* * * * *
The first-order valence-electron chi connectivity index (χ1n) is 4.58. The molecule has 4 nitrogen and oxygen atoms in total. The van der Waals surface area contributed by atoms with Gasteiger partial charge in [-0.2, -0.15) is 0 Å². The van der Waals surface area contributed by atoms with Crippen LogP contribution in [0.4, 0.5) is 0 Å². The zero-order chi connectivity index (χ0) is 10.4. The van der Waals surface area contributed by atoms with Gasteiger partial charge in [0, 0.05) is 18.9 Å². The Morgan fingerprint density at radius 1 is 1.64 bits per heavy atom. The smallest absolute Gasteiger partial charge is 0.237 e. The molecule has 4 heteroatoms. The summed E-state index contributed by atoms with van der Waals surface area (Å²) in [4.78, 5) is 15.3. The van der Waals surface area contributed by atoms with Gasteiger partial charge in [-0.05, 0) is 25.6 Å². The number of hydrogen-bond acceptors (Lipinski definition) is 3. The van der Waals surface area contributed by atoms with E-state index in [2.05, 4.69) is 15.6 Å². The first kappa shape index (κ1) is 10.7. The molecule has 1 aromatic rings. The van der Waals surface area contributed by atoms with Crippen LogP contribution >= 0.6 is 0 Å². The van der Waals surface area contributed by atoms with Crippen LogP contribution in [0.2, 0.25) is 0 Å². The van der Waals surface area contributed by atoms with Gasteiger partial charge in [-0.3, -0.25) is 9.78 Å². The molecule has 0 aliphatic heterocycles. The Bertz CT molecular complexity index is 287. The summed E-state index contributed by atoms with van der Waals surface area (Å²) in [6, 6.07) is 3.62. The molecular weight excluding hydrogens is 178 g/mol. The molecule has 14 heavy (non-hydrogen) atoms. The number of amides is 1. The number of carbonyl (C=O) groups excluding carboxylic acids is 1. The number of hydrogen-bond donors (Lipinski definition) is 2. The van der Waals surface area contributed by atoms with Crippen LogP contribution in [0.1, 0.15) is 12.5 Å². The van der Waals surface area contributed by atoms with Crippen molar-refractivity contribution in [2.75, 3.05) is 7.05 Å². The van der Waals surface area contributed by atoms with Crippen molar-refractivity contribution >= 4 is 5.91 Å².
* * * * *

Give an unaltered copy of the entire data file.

The first-order valence-electron chi connectivity index (χ1n) is 4.58. The molecule has 4 nitrogen and oxygen atoms in total. The van der Waals surface area contributed by atoms with Gasteiger partial charge in [-0.2, -0.15) is 0 Å². The van der Waals surface area contributed by atoms with Crippen LogP contribution in [0.4, 0.5) is 0 Å². The zero-order chi connectivity index (χ0) is 10.4. The van der Waals surface area contributed by atoms with Gasteiger partial charge in [0, 0.05) is 18.9 Å². The Morgan fingerprint density at radius 1 is 1.64 bits per heavy atom. The smallest absolute Gasteiger partial charge is 0.237 e. The molecule has 4 heteroatoms. The summed E-state index contributed by atoms with van der Waals surface area (Å²) in [4.78, 5) is 15.3. The van der Waals surface area contributed by atoms with Gasteiger partial charge in [-0.05, 0) is 25.6 Å². The number of hydrogen-bond acceptors (Lipinski definition) is 3. The van der Waals surface area contributed by atoms with E-state index in [2.05, 4.69) is 15.6 Å². The first kappa shape index (κ1) is 10.7. The molecule has 1 aromatic rings. The van der Waals surface area contributed by atoms with Crippen LogP contribution >= 0.6 is 0 Å². The van der Waals surface area contributed by atoms with Crippen LogP contribution in [0.2, 0.25) is 0 Å². The van der Waals surface area contributed by atoms with Gasteiger partial charge in [-0.3, -0.25) is 9.78 Å². The molecule has 0 aliphatic heterocycles. The Bertz CT molecular complexity index is 287. The summed E-state index contributed by atoms with van der Waals surface area (Å²) in [6, 6.07) is 3.62. The molecular weight excluding hydrogens is 178 g/mol. The molecule has 14 heavy (non-hydrogen) atoms. The number of amides is 1. The number of carbonyl (C=O) groups excluding carboxylic acids is 1. The number of hydrogen-bond donors (Lipinski definition) is 2. The van der Waals surface area contributed by atoms with Crippen LogP contribution in [0.1, 0.15) is 12.5 Å². The van der Waals surface area contributed by atoms with Crippen molar-refractivity contribution in [2.75, 3.05) is 7.05 Å². The van der Waals surface area contributed by atoms with Crippen molar-refractivity contribution >= 4 is 5.91 Å².